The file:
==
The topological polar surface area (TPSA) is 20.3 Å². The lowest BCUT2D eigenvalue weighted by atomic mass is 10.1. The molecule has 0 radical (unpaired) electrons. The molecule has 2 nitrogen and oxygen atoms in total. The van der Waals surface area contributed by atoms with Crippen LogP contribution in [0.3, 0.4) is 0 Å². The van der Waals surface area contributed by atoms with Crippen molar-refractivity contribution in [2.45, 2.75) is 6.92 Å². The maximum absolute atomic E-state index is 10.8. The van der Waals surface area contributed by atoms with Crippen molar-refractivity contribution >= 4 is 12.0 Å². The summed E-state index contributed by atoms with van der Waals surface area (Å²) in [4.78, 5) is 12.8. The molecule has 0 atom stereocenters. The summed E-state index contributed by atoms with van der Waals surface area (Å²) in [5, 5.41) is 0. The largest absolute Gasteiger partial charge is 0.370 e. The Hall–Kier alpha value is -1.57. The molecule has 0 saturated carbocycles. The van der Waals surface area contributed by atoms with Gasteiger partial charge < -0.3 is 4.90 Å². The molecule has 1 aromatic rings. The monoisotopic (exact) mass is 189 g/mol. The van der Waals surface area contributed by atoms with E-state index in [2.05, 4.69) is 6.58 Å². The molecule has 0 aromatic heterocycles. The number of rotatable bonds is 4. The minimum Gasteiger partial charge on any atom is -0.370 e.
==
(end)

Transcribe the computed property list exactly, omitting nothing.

The topological polar surface area (TPSA) is 20.3 Å². The lowest BCUT2D eigenvalue weighted by atomic mass is 10.1. The molecule has 0 radical (unpaired) electrons. The molecule has 2 nitrogen and oxygen atoms in total. The van der Waals surface area contributed by atoms with Crippen LogP contribution in [0.3, 0.4) is 0 Å². The van der Waals surface area contributed by atoms with Crippen molar-refractivity contribution in [2.45, 2.75) is 6.92 Å². The maximum absolute atomic E-state index is 10.8. The van der Waals surface area contributed by atoms with Crippen molar-refractivity contribution >= 4 is 12.0 Å². The summed E-state index contributed by atoms with van der Waals surface area (Å²) in [4.78, 5) is 12.8. The molecule has 0 atom stereocenters. The summed E-state index contributed by atoms with van der Waals surface area (Å²) in [5, 5.41) is 0. The largest absolute Gasteiger partial charge is 0.370 e. The Hall–Kier alpha value is -1.57. The molecule has 0 saturated carbocycles. The van der Waals surface area contributed by atoms with Gasteiger partial charge < -0.3 is 4.90 Å². The molecule has 1 aromatic rings. The monoisotopic (exact) mass is 189 g/mol. The van der Waals surface area contributed by atoms with E-state index in [2.05, 4.69) is 6.58 Å². The molecule has 0 aromatic heterocycles. The number of rotatable bonds is 4. The minimum Gasteiger partial charge on any atom is -0.370 e.